Molecular characteristics of the envelope of vertically transmitted HIV-1 strains from infants with HIV infection.


Ashokkumar, M.; Manohar, N.; Narayanaiah, C.; Vidya Vijayan, K.K.; Hemalatha, B.; Tripathy, S.P.; Hanna, L.E .


AIDS Research and Human Retroviruses; 2017; 33: 796-806


Abstract: Mother-to-child transmission (MTCT) of HIV offers a good opportunity to study the dynamics of early viral evolution in the host environment to which the virus has partially adapted. Such studies would throw light on the unique features of the infecting viruses, which will subsequently help to design preventive or therapeutic measures against the newly infecting and evolving strains of HIV. Therefore, we undertook a study to determine the genetic divergence of proviral envelope sequences from the HIV-infected infants (<2 years). Detailed analysis revealed unique features of potential N-linked glycosylation sites (PNGS) and their frequency of occurrence that built on the difference in length of the V1V2 region of the envelope sequences. Surprisingly, frequency of PNGS in the V5 region was found to revert rapidly, in about 75% of the sequences, which could surmise a fitness disadvantage in the variant forms. Further, a stable net charge was observed in the V2 and V3 regions prompting us to speculate on the established interaction of the transmitted variant with the integrin a 4 b 7 receptor and R5 co-receptor, respectively. In brief, our observations suggest that differences in the length of the variable regions and variation in the frequency of PNGS in the envelope of the viruses obtained from very recently infected individuals in our population could be important characteristics of the unique quasispecies that is responsible for the spread of HIV in the early stages of infection in MTCT.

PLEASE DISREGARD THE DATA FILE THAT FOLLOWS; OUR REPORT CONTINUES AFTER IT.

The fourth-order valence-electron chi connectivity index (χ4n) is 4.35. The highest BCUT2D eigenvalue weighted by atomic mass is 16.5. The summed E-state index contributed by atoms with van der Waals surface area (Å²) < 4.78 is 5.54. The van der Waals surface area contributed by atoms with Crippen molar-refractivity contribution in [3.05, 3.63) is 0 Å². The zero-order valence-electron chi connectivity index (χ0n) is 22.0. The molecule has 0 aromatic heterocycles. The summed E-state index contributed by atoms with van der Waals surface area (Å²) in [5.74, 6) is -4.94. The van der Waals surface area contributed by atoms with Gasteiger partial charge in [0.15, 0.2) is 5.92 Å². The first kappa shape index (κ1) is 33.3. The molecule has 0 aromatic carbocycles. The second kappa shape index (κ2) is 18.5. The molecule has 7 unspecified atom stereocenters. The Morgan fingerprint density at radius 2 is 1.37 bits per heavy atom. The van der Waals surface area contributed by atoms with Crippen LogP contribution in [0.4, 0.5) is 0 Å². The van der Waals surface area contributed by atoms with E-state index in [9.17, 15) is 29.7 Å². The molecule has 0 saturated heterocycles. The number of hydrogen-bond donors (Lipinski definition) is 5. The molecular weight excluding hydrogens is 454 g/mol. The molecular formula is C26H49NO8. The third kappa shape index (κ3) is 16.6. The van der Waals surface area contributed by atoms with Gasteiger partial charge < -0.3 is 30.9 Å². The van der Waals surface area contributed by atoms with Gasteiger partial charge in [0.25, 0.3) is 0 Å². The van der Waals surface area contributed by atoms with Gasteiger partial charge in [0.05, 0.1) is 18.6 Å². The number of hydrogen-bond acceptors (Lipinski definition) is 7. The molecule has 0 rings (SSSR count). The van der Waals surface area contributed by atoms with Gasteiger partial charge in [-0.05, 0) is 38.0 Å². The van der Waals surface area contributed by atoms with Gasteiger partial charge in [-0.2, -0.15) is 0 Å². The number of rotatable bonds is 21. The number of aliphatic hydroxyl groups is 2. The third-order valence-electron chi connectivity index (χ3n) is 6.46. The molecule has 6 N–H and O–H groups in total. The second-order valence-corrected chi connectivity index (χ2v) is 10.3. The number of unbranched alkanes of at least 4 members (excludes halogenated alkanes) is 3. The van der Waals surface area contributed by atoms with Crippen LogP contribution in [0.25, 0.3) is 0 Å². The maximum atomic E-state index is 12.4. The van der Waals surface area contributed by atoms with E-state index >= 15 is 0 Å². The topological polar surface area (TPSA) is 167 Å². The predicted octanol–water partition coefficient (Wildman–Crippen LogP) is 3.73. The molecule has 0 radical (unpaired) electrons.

Keywords: Vertical HIV-1 transmission, PNGS, variable region, viral tropism, infectivity fitness



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